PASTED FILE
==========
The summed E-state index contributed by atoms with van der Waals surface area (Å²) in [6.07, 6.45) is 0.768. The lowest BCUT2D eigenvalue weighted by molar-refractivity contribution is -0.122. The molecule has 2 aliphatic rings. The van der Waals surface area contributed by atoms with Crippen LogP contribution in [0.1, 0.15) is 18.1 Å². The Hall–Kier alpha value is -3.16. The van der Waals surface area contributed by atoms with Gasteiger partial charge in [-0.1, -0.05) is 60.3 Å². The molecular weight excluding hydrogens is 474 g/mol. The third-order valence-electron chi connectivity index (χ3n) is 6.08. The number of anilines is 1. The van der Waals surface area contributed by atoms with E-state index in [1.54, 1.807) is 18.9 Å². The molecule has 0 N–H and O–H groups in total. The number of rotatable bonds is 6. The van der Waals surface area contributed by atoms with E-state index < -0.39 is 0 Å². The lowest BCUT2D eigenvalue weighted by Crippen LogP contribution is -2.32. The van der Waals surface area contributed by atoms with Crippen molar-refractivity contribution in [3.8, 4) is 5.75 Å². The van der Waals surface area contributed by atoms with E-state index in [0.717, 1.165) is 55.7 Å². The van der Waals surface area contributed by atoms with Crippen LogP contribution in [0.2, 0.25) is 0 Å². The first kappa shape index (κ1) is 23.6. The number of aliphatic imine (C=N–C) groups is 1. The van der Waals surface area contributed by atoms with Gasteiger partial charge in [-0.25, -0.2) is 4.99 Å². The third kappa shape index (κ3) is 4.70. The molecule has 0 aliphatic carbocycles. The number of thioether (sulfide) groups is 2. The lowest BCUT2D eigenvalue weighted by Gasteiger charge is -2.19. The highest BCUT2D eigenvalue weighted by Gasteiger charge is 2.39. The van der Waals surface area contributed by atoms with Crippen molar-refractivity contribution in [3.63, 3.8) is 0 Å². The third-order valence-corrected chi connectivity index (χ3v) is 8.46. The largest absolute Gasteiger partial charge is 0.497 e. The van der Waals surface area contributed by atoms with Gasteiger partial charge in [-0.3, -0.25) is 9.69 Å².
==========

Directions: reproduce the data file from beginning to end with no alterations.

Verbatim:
The summed E-state index contributed by atoms with van der Waals surface area (Å²) in [6.07, 6.45) is 0.768. The lowest BCUT2D eigenvalue weighted by molar-refractivity contribution is -0.122. The molecule has 2 aliphatic rings. The van der Waals surface area contributed by atoms with Crippen LogP contribution in [0.1, 0.15) is 18.1 Å². The Hall–Kier alpha value is -3.16. The van der Waals surface area contributed by atoms with Gasteiger partial charge in [-0.1, -0.05) is 60.3 Å². The molecular weight excluding hydrogens is 474 g/mol. The third-order valence-electron chi connectivity index (χ3n) is 6.08. The number of anilines is 1. The van der Waals surface area contributed by atoms with E-state index in [1.54, 1.807) is 18.9 Å². The molecule has 0 N–H and O–H groups in total. The number of rotatable bonds is 6. The van der Waals surface area contributed by atoms with E-state index < -0.39 is 0 Å². The lowest BCUT2D eigenvalue weighted by Crippen LogP contribution is -2.32. The van der Waals surface area contributed by atoms with Crippen molar-refractivity contribution in [3.8, 4) is 5.75 Å². The van der Waals surface area contributed by atoms with E-state index in [0.717, 1.165) is 55.7 Å². The van der Waals surface area contributed by atoms with Crippen LogP contribution in [0.2, 0.25) is 0 Å². The first kappa shape index (κ1) is 23.6. The number of aliphatic imine (C=N–C) groups is 1. The van der Waals surface area contributed by atoms with Gasteiger partial charge in [-0.25, -0.2) is 4.99 Å². The third kappa shape index (κ3) is 4.70. The molecule has 0 aliphatic carbocycles. The number of thioether (sulfide) groups is 2. The lowest BCUT2D eigenvalue weighted by Gasteiger charge is -2.19. The highest BCUT2D eigenvalue weighted by Gasteiger charge is 2.39. The van der Waals surface area contributed by atoms with Crippen molar-refractivity contribution in [3.63, 3.8) is 0 Å². The third-order valence-corrected chi connectivity index (χ3v) is 8.46. The largest absolute Gasteiger partial charge is 0.497 e. The van der Waals surface area contributed by atoms with Gasteiger partial charge in [-0.3, -0.25) is 9.69 Å².